House passes bill blocking cities from banning natural gas

Gas pipeline construction building excavation. Getty Images.

The state House of Representatives passed legislation last week that would block Ohio cities from limiting or banning residents from obtaining natural gas or propane services for their homes.

All House Republicans and two Democrats voted in favor of House Bill 201, which would undercut potential efforts from cities taking a go-at-it alone approach to climate change when the state won’t act.

No Ohio cities have undertaken any such effort, though some like Cleveland and Cincinnati have passed resolutions aimed at operating exclusively on renewable energy by 2025.

The bill would prevent cities from enacting any law or building code that “limits, prohibits, or prevents” residential, commercial, or industrial consumers within their boundaries from obtaining natural gas service.

Ohio is one of 23 states considering legislation to preempt cities from limiting new or existing gas hookups, a sweep of efforts backed by the natural gas industry. The state proposals follow a trend of progressive cities limiting gas distribution or incentivizing the electrification of buildings.

The bill’s lead sponsor, Rep. Jason Stephens, R-Kitts Hill, described natural gas in a floor speech as an “affordable, reliable, and environmentally friendly” source of energy. The legislation, he said, would stave off attempts from Ohio cities following the lead of places like Berkeley or San Francisco which have adopted some form of a new natural gas ban.

Democrats mostly sided with environmental advocates against the bill. Several pointed out that no city in Ohio is proposing any sort of ban on natural gas. Rep. Mary Lightbody, D-Westerville, said Ohio already gutted its clean energy portfolio mandates via House Bill 6 in 2019 (now the subject of a federal pay-for-play prosecution).

The state needs to be thinking about its clean energy future; House Bill 201, she said, only locks Ohio in further around fossil fuel extraction.

“We should be supporting clean energy industries and jobs and join other states and nations that are taking meaningful actions against climate change,” she said in a floor speech.

The legislation passed on a 65-32 vote, with Democratic Reps. Catherine Ingram and Joe Miller voting with Republicans in the majority.

Of the 23 natural gas bills introduced nationwide, 13 have become law and another three are awaiting gubernatorial signatures or vetoes, according to a count from Alejandra Mejia Cunningham, a building decarbonization advocate with the Natural Resources Defense Council.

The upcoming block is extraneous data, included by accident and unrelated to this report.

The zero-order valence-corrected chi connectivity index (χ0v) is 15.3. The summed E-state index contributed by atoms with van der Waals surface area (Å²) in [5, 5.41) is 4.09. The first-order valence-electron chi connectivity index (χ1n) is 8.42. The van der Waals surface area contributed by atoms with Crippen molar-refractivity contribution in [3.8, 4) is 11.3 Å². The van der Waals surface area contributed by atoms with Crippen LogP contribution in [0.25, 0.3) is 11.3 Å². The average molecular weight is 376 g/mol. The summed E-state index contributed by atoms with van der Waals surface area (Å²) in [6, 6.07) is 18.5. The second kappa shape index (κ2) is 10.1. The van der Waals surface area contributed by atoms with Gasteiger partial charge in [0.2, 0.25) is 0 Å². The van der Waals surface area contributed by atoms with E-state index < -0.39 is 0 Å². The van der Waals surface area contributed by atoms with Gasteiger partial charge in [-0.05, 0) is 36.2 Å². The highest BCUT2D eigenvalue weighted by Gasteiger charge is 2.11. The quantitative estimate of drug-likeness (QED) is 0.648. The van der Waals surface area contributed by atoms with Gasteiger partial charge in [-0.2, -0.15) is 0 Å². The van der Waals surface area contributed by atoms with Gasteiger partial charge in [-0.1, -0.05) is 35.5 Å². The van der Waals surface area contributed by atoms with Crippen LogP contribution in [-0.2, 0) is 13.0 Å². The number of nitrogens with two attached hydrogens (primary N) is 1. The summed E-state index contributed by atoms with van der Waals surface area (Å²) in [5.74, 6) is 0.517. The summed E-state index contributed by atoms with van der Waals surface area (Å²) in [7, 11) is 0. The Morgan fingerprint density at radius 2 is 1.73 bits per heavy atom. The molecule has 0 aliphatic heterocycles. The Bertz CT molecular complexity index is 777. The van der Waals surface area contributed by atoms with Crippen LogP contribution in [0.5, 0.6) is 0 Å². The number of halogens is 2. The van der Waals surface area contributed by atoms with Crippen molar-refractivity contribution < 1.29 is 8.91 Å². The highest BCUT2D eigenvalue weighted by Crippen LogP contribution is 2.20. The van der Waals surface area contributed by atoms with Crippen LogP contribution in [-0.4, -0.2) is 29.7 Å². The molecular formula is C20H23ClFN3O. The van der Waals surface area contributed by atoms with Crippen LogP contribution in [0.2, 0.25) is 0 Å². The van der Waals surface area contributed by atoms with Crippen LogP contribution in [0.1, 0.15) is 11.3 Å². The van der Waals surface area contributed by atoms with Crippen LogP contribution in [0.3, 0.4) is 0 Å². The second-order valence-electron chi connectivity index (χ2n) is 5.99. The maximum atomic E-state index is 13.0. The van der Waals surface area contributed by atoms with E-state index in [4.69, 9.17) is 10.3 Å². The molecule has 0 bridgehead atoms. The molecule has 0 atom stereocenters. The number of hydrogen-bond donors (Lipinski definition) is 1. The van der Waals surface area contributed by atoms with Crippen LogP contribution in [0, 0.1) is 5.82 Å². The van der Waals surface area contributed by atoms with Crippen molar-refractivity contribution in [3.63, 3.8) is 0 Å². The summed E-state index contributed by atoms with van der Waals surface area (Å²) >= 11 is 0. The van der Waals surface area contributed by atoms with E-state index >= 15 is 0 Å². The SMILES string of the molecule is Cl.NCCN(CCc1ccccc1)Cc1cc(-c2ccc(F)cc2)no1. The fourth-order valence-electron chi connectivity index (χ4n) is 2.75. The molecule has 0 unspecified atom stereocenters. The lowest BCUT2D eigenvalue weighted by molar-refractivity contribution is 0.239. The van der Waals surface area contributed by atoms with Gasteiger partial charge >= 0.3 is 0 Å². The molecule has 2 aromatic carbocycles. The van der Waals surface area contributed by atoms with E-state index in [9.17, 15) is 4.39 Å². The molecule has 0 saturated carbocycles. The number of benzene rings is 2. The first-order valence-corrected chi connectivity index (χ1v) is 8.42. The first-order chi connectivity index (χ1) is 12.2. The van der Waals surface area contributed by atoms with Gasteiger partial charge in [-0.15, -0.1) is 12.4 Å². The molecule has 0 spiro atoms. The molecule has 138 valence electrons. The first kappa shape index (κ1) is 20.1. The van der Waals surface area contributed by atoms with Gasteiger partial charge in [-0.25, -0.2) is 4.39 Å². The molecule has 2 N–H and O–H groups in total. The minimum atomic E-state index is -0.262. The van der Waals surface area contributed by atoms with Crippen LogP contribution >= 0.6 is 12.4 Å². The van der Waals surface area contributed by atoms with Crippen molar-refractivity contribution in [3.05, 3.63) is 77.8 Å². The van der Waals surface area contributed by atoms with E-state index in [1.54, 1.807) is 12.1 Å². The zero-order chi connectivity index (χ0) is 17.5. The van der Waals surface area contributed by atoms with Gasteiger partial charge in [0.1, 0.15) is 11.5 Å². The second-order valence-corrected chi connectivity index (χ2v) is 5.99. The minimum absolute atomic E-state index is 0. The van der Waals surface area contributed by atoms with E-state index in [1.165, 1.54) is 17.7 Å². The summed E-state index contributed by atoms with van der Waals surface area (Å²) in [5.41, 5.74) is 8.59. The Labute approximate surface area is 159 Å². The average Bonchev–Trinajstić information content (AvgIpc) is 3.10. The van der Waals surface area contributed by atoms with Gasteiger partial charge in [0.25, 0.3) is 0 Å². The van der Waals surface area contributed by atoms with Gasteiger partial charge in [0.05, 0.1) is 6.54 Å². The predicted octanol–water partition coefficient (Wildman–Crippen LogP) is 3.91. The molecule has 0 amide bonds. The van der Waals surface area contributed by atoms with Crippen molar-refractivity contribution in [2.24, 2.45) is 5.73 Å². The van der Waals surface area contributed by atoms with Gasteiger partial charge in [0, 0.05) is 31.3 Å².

Buildings, she said, are one of the largest drivers of cities’ greenhouse gas emissions. Using electricity for home heating and appliances is a cleaner approach.

“Our concern is that, [the bill] takes the authority away from local governments to encourage, through their codes and zoning powers … all-electric construction,” Cunningham said.

The gas industry argued the bill is necessary to prevent an unworkable patchwork of energy policy around the state.

“This, in turn, will keep Ohio from becoming just a hodge-podge of local ordinances where one community has access to natural gas and another, just a short distance away, does not,” said Matthew Hammond, president of the Ohio Oil and Gas Association, in written testimony to lawmakers.

About 65% of Ohio households use natural gas for home heating, followed by electricity (25%), propane (5%), and others, according the nonpartisan Legislative Service Commission, which conducts policy research for lawmakers.

Burning natural gas results in fewer emissions for nearly all types of air pollutants and carbon dioxide than coal or oil, according to the U.S. Energy Information Administration. However, methane, which has a much stronger climate warming effect than carbon dioxide, leaks out in the process. Advocates warn that increasing natural gas demand will yield more capital-intensive infrastructure construction, which will give the industry more staying power.

Several large industry operators disclosed lobbying on HB 201 (records do not specify whether they support or oppose the bill) including:

Miller, one of the two Democrats who voted in favor of the bill, said he supports incentivizing clean energy. HB 201, however, is too much stick and too little carrot.

“This bill that I voted on, that I agreed with, doesn’t give any incentive to get rid of natural gas,” he said. “I want to give incentives while still allowing the market to work.”

Stephens did not respond to an interview request.

“In Ohio, we are fortunate to have an abundant supply of natural gas,” he said in a statement last week. “It is an affordable, reliable and environmentally friendly source of energy for millions of people across our state.”

THE MORNING NEWSLETTER
Subscribe now.
HELP US GROW
Make a tax-deductible donation.